I have always been puzzled about the differences between the following when it comes to male religious: brother, temporary deacon, permanent deacon, and monk.
“Brother” is an all-purpose name for a consecrated lay religious man.
A “temporary deacon” is usually called a transitional deacon and is a man who has been ordained a deacon as a preparatory step to being ordained a priest. Unless he is a member of a religious order, a transitional deacon is not a consecrated religious.
A “permanent deacon” is a man who has been ordained for the diaconate on a permanent basis, a position revived after the Second Vatican Council and open to married men. Because he is usually a man who has been ordained for parish and diocesan ministry, a permanent deacon is not a consecrated religious because he is not a member of a religious order.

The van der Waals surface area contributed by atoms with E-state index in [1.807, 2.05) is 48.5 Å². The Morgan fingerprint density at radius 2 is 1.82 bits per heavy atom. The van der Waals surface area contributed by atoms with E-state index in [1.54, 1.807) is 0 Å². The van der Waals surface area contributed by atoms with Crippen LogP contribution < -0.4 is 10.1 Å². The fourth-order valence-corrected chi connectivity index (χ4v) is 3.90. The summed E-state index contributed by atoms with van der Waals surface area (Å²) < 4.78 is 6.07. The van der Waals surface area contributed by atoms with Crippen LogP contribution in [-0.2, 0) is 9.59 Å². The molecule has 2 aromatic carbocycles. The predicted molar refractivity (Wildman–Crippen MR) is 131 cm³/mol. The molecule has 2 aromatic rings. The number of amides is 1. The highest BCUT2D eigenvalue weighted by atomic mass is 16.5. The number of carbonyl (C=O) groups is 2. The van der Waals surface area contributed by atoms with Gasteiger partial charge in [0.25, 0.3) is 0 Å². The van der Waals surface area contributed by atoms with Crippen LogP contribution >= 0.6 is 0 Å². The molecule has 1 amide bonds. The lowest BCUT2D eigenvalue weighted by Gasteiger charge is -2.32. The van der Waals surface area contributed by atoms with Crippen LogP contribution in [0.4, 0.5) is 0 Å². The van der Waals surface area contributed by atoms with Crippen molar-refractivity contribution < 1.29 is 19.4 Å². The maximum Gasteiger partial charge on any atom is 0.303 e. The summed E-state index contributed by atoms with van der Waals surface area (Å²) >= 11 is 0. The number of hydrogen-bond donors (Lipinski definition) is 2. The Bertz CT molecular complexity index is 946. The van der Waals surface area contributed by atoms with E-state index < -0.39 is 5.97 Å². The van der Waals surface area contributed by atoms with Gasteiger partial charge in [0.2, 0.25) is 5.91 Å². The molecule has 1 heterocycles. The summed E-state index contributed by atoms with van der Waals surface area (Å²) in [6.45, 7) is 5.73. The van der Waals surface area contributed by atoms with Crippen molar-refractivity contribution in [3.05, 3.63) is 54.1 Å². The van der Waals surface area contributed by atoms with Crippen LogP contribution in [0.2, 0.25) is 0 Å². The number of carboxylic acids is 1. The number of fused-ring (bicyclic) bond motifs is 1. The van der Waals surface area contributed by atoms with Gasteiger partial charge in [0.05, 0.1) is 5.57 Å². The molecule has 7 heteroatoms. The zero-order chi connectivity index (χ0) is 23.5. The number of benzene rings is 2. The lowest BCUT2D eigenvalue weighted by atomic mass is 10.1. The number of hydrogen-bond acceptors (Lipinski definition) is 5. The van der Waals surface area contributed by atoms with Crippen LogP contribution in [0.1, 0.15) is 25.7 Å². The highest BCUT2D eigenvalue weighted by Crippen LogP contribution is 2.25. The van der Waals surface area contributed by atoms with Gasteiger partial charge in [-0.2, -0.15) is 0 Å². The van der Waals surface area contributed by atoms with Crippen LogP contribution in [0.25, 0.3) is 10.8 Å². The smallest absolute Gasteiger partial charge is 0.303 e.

A “monk” is a man who is a member of a religious order and has taken vows of poverty, chastity, obedience, and stability. Stability is a vow that he will remain at his order’s monastery for life. Monks are distinguished from friars in that friars do not take the vow of stability. A monk can be either a priest or a lay brother.